We want garment workers in Phnom Penh to feel connected to a bigger community, and make a bigger effort to encourage and help each other, so that they keep going in their protective behaviors.

Better Factories Cambodia, ADA, Phare Creative Studio


Covid Mitigation in Garment Factories

Cambodia had a swift response to COVID-19 and ultimately managed to protect its residents for the first year of the pandemic. However, in February 2021, COVID-19 entered the country and quickly spread–as seen all over the world.

Better Factories Cambodia engaged 17 Triggers and ADA to rapidly design and execute a COVID-19 campaign to support Garment Factory Workers (GFW) in self-protection from COVID-19 with the ‘3 Do’s and 3 Don’ts’ of the Cambodian government. The project needed to be fast, responsive, and reach the majority of garment factories in the greater Phnom Penh area.

“We know what to do…”

17 Triggers and ADA quickly conducted qualitative and quantitative research, which helped the team to understand the profile of garment workers. In a series of moving interviews, the team realized that the prevailing sentiment was fear and exhaustion.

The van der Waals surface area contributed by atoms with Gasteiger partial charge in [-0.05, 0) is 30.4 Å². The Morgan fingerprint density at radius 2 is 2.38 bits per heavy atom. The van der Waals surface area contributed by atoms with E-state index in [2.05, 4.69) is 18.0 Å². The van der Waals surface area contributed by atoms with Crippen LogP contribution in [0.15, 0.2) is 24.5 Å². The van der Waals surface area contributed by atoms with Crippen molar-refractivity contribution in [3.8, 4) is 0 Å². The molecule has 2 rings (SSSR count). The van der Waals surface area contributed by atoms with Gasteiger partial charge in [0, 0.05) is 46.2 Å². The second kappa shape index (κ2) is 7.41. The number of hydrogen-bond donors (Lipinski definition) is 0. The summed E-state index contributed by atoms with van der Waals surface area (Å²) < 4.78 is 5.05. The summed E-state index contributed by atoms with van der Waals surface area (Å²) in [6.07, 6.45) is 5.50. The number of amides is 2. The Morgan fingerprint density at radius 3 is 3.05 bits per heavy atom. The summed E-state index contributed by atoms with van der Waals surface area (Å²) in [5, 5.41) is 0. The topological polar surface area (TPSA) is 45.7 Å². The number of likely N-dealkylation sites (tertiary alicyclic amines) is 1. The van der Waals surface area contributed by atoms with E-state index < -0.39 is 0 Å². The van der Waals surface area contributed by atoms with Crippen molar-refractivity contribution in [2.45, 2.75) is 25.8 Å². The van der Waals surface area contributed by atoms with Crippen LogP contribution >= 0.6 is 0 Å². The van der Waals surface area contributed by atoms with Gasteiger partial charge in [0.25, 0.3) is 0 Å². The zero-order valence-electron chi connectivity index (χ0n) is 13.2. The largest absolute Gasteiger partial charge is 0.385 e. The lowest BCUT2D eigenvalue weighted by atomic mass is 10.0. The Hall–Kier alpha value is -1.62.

Here, we learned that workers already knew what to do and were trying their best to practice it. They therefore didn’t need a reminder of the “3 Do’s and 3 Don’ts.” Rather, they needed to be reminded and shown how they were part of a community that could work together to protect one another and curb the spread.

“Whatever challenge, we need to keep going”

We developed several prototypes to move towards this vision. During the testing, the favorite concept that emerged was ‘Susu Tjimoulle Knia’ (Together We Can Make It). This was an uplifting and motivating campaign that showcased actionable things that GFWs can do to stop the spread.

The campaign was a digital-first Facebook campaign, which ran from the BFC page–it included videos, GIFs, profiles of garment workers, and Live sessions. It ran through 3 phases–awareness, consideration, and engagement–and we invited people to it using SMS and Telegram stickers.  


In total, the campaign reached 2.3 million GFWs and the BFC Facebook page had an increase of 6,300 followers; there were 2.49 million engagements with the content.

There also appeared to be movement in GFW perceptions: 70% reported feeling as if they were part of the GFW community. Meanwhile, 8.8% showed an increase in supporting their peers–especially around topics of mental health and wellbeing–and reported helping more frequently. 24% of those exposed felt less worried overall about the pandemic, while most felt as if they were better able to adjust to the ‘new normal’ of COVID-19. And, responsive to BFC’s initial goal, 97% reported continuing to practice self-protective behaviors.

In turn, the campaign showed how digital technologies can be leveraged to fight the spread of COVID-19.